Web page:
Today is “Black Friday” in the States, which signals the start of our holiday gift shopping season. This means tomorrow is “Small Business Saturday,” also sometimes referred to as “Shop Small Saturday.”
“Shop Small Saturday” is an effort to drive holiday shoppers to smaller businesses, which rely on holiday spending for their survival. I selfishly think it’s a great way to find gifts that are more interesting and unique than what I find in mega-stores.
I just finished preparing the gench site for “Shop Small Saturday” and thought I’d share some handy resources I found. Continue reading
For the music label site I’m creating, the client wants to prevent people from ordering items no longer in stock, but he wants to continue displaying them as they represent his discography.
For a high-volume Drupal Commerce site, you’re going to want to write or use a custom module for inventory control (like Commerce Stock), but that seemed like overkill for this project.
I decided to deploy a solution that doesn’t require any additional modules – just a little jQuery and the addition of a status field to my product variation type.
I wanted to change the message of the add-to-cart confirmation popup message on the gench site.
I’m using the Commerce Kickstart distribution of Drupal. Utilizing the Theme Devel module, I can see that a contributed module named commerce_add_to_cart_confirmation is delivering the message text I want to change.
Thanks to my newly minted DrupalizeMe knowledge, I know I can override a contributed module’s function(s) from the theme layer. So I find the function responsible for the message in profiles/commerce_kickstart/modules/contrib/commerce_add_to_cart_confirmation/commerce_add_to_cart_confirmation.rules.inc. I copy & paste the function into my theme’s template.php file. I preface the name of the pasted function with the name of my theme followed by an underscore (genchstyle_). I change the message text, save my new function, clear my cache and load the confirmation message: no change. Why? Continue reading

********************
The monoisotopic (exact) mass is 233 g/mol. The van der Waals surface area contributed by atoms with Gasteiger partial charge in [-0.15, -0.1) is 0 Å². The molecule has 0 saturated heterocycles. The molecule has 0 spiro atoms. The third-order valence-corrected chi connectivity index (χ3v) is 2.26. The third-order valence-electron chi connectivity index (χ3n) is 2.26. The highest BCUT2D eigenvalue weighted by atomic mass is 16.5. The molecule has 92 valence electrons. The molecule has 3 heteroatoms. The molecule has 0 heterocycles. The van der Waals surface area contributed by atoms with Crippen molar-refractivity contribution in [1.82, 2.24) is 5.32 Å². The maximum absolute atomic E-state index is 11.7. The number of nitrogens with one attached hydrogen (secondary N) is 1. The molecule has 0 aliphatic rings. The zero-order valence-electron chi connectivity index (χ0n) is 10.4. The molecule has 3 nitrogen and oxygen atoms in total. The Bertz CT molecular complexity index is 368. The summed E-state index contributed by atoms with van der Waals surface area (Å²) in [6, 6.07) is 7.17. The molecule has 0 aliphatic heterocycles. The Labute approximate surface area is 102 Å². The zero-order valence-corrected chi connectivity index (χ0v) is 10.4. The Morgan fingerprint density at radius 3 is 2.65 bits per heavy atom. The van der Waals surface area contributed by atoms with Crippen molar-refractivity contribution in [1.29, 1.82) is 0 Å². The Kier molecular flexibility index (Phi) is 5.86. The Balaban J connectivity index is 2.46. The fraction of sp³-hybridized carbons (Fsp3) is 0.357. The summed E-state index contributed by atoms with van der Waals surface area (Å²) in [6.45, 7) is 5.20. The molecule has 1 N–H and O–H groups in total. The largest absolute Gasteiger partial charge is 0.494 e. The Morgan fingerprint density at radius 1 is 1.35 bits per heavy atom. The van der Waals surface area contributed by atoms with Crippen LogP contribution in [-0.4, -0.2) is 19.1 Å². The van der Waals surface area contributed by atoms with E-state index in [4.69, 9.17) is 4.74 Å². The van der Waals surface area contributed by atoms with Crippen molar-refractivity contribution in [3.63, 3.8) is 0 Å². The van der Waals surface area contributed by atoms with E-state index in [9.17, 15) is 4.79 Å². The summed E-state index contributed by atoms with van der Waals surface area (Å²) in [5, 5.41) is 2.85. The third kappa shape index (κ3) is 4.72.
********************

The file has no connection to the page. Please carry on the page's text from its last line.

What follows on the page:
I’m excited to see this white paper on PCI compliance published today. This couldn’t be better timing for me, as I plan to spend the next few days on final shopping cart QA and security checks for the gench site.
It looks like most of the recommendations are pretty straightforward, but the big take-away is that I have to make sure the shared hosting service for the new gench e-commerce site is PCI DSS compliant. Something tells me earthlink probably isn’t compliant (their support guy once asked me for my password!!!).
My client is reluctant to move the gench site to another hosting provider, but we may have to if we want to avoid the huge fines and headaches non-compliance could entail.
Is it just me or is it the case with Drupal that the things that seem like they ought to be really hard, end up being super easy, and that, conversely, things you figure will be a slam dunk end up taking a week to figure out?
Case in point: I just spent three days I will never get back setting up two simple shipping rates for the gench site. I had smugly budgeted about 15 minutes for this task. It’s shipping – not rocket science – right?
I did finally figure it out, but it turned out there was one major barrier to overcome: my innate stupidity. Continue reading